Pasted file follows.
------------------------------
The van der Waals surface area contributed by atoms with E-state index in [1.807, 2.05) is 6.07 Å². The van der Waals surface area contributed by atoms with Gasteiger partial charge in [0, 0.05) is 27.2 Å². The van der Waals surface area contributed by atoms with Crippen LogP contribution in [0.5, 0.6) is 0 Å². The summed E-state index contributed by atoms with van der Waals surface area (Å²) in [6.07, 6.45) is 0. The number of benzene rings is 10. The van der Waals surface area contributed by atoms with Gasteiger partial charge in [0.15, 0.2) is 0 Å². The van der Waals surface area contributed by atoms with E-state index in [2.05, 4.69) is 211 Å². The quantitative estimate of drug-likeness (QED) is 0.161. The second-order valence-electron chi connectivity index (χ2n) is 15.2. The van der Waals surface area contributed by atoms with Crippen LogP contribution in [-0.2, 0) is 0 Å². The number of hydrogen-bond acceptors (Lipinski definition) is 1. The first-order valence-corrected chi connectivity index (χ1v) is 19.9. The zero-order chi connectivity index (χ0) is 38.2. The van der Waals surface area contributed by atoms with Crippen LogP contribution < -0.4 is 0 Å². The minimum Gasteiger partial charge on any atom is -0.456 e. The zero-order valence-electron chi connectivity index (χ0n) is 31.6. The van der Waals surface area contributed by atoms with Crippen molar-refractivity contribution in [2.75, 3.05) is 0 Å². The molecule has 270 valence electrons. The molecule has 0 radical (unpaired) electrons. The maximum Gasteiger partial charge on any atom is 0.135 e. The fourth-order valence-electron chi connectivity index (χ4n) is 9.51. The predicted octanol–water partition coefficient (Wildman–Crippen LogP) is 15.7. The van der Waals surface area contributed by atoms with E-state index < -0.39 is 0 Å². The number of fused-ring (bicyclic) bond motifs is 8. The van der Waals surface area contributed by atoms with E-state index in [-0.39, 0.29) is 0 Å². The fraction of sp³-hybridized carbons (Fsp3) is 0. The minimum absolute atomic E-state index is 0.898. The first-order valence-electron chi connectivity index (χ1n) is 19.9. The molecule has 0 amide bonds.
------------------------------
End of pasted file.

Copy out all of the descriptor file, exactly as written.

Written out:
The van der Waals surface area contributed by atoms with E-state index in [1.807, 2.05) is 6.07 Å². The van der Waals surface area contributed by atoms with Gasteiger partial charge in [0, 0.05) is 27.2 Å². The van der Waals surface area contributed by atoms with Crippen LogP contribution in [0.5, 0.6) is 0 Å². The summed E-state index contributed by atoms with van der Waals surface area (Å²) in [6.07, 6.45) is 0. The number of benzene rings is 10. The van der Waals surface area contributed by atoms with Gasteiger partial charge in [0.15, 0.2) is 0 Å². The van der Waals surface area contributed by atoms with E-state index in [2.05, 4.69) is 211 Å². The quantitative estimate of drug-likeness (QED) is 0.161. The second-order valence-electron chi connectivity index (χ2n) is 15.2. The van der Waals surface area contributed by atoms with Crippen LogP contribution in [-0.2, 0) is 0 Å². The number of hydrogen-bond acceptors (Lipinski definition) is 1. The first-order valence-corrected chi connectivity index (χ1v) is 19.9. The zero-order chi connectivity index (χ0) is 38.2. The van der Waals surface area contributed by atoms with Crippen LogP contribution < -0.4 is 0 Å². The minimum Gasteiger partial charge on any atom is -0.456 e. The zero-order valence-electron chi connectivity index (χ0n) is 31.6. The van der Waals surface area contributed by atoms with Crippen molar-refractivity contribution in [2.75, 3.05) is 0 Å². The molecule has 270 valence electrons. The molecule has 0 radical (unpaired) electrons. The maximum Gasteiger partial charge on any atom is 0.135 e. The fourth-order valence-electron chi connectivity index (χ4n) is 9.51. The predicted octanol–water partition coefficient (Wildman–Crippen LogP) is 15.7. The van der Waals surface area contributed by atoms with E-state index < -0.39 is 0 Å². The number of fused-ring (bicyclic) bond motifs is 8. The van der Waals surface area contributed by atoms with E-state index in [-0.39, 0.29) is 0 Å². The fraction of sp³-hybridized carbons (Fsp3) is 0. The minimum absolute atomic E-state index is 0.898. The first-order valence-electron chi connectivity index (χ1n) is 19.9. The molecule has 0 amide bonds.